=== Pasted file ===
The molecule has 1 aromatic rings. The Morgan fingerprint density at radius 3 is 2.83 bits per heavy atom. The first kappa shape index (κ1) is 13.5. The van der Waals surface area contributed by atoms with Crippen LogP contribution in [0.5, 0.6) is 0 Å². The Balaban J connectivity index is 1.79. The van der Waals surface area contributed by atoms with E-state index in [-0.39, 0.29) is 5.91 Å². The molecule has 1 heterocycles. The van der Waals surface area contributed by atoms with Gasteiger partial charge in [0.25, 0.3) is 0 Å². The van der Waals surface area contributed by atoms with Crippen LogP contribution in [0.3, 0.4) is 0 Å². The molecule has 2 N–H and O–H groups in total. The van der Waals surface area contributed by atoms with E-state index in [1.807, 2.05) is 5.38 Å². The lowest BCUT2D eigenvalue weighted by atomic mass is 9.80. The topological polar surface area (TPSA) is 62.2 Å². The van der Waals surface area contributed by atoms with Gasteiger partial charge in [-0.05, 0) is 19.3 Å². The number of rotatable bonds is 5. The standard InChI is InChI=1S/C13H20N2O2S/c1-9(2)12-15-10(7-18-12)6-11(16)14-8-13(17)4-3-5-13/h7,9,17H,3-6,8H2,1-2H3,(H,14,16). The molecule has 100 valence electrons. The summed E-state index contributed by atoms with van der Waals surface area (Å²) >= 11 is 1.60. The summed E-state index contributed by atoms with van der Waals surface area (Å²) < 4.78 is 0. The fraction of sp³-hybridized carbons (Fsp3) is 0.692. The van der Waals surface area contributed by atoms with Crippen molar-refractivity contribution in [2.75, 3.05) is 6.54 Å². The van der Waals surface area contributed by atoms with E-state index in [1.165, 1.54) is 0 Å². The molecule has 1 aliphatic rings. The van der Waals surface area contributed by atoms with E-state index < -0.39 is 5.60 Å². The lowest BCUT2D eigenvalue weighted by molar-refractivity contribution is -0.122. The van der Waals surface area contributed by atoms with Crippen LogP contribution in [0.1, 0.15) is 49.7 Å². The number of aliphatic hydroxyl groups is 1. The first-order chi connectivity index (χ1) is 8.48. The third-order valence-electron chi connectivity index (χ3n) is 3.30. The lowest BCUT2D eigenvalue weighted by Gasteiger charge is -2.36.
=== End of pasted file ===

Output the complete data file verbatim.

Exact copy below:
The molecule has 1 aromatic rings. The Morgan fingerprint density at radius 3 is 2.83 bits per heavy atom. The first kappa shape index (κ1) is 13.5. The van der Waals surface area contributed by atoms with Crippen LogP contribution in [0.5, 0.6) is 0 Å². The Balaban J connectivity index is 1.79. The van der Waals surface area contributed by atoms with E-state index in [-0.39, 0.29) is 5.91 Å². The molecule has 1 heterocycles. The van der Waals surface area contributed by atoms with Gasteiger partial charge in [0.25, 0.3) is 0 Å². The van der Waals surface area contributed by atoms with Crippen LogP contribution in [0.3, 0.4) is 0 Å². The molecule has 2 N–H and O–H groups in total. The van der Waals surface area contributed by atoms with E-state index in [1.807, 2.05) is 5.38 Å². The lowest BCUT2D eigenvalue weighted by atomic mass is 9.80. The topological polar surface area (TPSA) is 62.2 Å². The van der Waals surface area contributed by atoms with Gasteiger partial charge in [-0.05, 0) is 19.3 Å². The number of rotatable bonds is 5. The standard InChI is InChI=1S/C13H20N2O2S/c1-9(2)12-15-10(7-18-12)6-11(16)14-8-13(17)4-3-5-13/h7,9,17H,3-6,8H2,1-2H3,(H,14,16). The molecule has 100 valence electrons. The summed E-state index contributed by atoms with van der Waals surface area (Å²) >= 11 is 1.60. The summed E-state index contributed by atoms with van der Waals surface area (Å²) < 4.78 is 0. The fraction of sp³-hybridized carbons (Fsp3) is 0.692. The van der Waals surface area contributed by atoms with Crippen molar-refractivity contribution in [2.75, 3.05) is 6.54 Å². The van der Waals surface area contributed by atoms with E-state index in [1.165, 1.54) is 0 Å². The molecule has 1 aliphatic rings. The van der Waals surface area contributed by atoms with E-state index < -0.39 is 5.60 Å². The lowest BCUT2D eigenvalue weighted by molar-refractivity contribution is -0.122. The van der Waals surface area contributed by atoms with Crippen LogP contribution in [0.1, 0.15) is 49.7 Å². The number of aliphatic hydroxyl groups is 1. The first-order chi connectivity index (χ1) is 8.48. The third-order valence-electron chi connectivity index (χ3n) is 3.30. The lowest BCUT2D eigenvalue weighted by Gasteiger charge is -2.36.